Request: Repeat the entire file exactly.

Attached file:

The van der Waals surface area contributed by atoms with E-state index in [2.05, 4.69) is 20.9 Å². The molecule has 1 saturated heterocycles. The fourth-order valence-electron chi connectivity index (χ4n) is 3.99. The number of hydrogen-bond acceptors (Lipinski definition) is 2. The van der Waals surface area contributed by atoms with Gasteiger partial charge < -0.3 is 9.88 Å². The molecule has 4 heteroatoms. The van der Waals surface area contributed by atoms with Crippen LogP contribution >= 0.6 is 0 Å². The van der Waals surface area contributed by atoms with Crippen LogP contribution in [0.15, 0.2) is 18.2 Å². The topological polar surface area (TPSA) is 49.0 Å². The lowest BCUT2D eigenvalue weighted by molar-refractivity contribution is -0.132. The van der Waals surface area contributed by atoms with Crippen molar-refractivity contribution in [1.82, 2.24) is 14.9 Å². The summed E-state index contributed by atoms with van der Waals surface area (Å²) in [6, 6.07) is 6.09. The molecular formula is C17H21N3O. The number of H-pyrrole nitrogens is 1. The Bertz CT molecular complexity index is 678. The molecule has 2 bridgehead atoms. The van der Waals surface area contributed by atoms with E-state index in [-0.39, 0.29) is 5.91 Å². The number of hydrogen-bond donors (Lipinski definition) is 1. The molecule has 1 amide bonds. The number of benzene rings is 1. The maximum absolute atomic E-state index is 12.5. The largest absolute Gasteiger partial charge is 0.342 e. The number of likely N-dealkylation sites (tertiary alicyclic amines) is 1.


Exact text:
The van der Waals surface area contributed by atoms with E-state index in [2.05, 4.69) is 20.9 Å². The molecule has 1 saturated heterocycles. The fourth-order valence-electron chi connectivity index (χ4n) is 3.99. The number of hydrogen-bond acceptors (Lipinski definition) is 2. The van der Waals surface area contributed by atoms with Gasteiger partial charge < -0.3 is 9.88 Å². The molecule has 4 heteroatoms. The van der Waals surface area contributed by atoms with Crippen LogP contribution >= 0.6 is 0 Å². The van der Waals surface area contributed by atoms with Crippen LogP contribution in [0.15, 0.2) is 18.2 Å². The topological polar surface area (TPSA) is 49.0 Å². The lowest BCUT2D eigenvalue weighted by molar-refractivity contribution is -0.132. The van der Waals surface area contributed by atoms with Crippen molar-refractivity contribution in [1.82, 2.24) is 14.9 Å². The summed E-state index contributed by atoms with van der Waals surface area (Å²) in [6, 6.07) is 6.09. The molecular formula is C17H21N3O. The number of H-pyrrole nitrogens is 1. The Bertz CT molecular complexity index is 678. The molecule has 2 bridgehead atoms. The van der Waals surface area contributed by atoms with E-state index in [-0.39, 0.29) is 5.91 Å². The number of hydrogen-bond donors (Lipinski definition) is 1. The molecule has 1 amide bonds. The number of benzene rings is 1. The maximum absolute atomic E-state index is 12.5. The largest absolute Gasteiger partial charge is 0.342 e. The number of likely N-dealkylation sites (tertiary alicyclic amines) is 1.